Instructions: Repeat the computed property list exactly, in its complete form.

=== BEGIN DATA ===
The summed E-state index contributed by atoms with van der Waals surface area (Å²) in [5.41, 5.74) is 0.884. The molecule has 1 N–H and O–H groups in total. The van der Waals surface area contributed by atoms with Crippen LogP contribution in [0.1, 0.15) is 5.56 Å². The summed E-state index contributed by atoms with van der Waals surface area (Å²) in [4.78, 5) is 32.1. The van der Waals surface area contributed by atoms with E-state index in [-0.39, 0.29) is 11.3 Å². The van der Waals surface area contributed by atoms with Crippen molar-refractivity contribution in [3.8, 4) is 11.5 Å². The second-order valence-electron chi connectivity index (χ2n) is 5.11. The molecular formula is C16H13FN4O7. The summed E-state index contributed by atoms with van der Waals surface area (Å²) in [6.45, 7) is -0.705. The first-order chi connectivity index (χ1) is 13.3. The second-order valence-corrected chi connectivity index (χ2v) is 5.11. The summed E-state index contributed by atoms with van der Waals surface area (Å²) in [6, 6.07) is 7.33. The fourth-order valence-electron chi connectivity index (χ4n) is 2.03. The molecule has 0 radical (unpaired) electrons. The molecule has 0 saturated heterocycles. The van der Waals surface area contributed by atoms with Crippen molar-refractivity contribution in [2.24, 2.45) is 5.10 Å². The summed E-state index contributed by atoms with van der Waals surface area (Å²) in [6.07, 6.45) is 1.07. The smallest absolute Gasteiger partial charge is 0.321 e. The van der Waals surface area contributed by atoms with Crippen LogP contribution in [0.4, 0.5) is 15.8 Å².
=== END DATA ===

The summed E-state index contributed by atoms with van der Waals surface area (Å²) in [5.41, 5.74) is 0.884. The molecule has 1 N–H and O–H groups in total. The van der Waals surface area contributed by atoms with Crippen LogP contribution in [0.1, 0.15) is 5.56 Å². The summed E-state index contributed by atoms with van der Waals surface area (Å²) in [4.78, 5) is 32.1. The van der Waals surface area contributed by atoms with E-state index in [-0.39, 0.29) is 11.3 Å². The van der Waals surface area contributed by atoms with Crippen molar-refractivity contribution in [3.8, 4) is 11.5 Å². The second-order valence-electron chi connectivity index (χ2n) is 5.11. The molecular formula is C16H13FN4O7. The summed E-state index contributed by atoms with van der Waals surface area (Å²) in [6.45, 7) is -0.705. The first-order chi connectivity index (χ1) is 13.3. The second-order valence-corrected chi connectivity index (χ2v) is 5.11. The summed E-state index contributed by atoms with van der Waals surface area (Å²) in [6, 6.07) is 7.33. The fourth-order valence-electron chi connectivity index (χ4n) is 2.03. The molecule has 0 radical (unpaired) electrons. The molecule has 0 saturated heterocycles. The van der Waals surface area contributed by atoms with Crippen molar-refractivity contribution in [2.24, 2.45) is 5.10 Å². The summed E-state index contributed by atoms with van der Waals surface area (Å²) in [6.07, 6.45) is 1.07. The smallest absolute Gasteiger partial charge is 0.321 e. The van der Waals surface area contributed by atoms with Crippen LogP contribution in [0.4, 0.5) is 15.8 Å².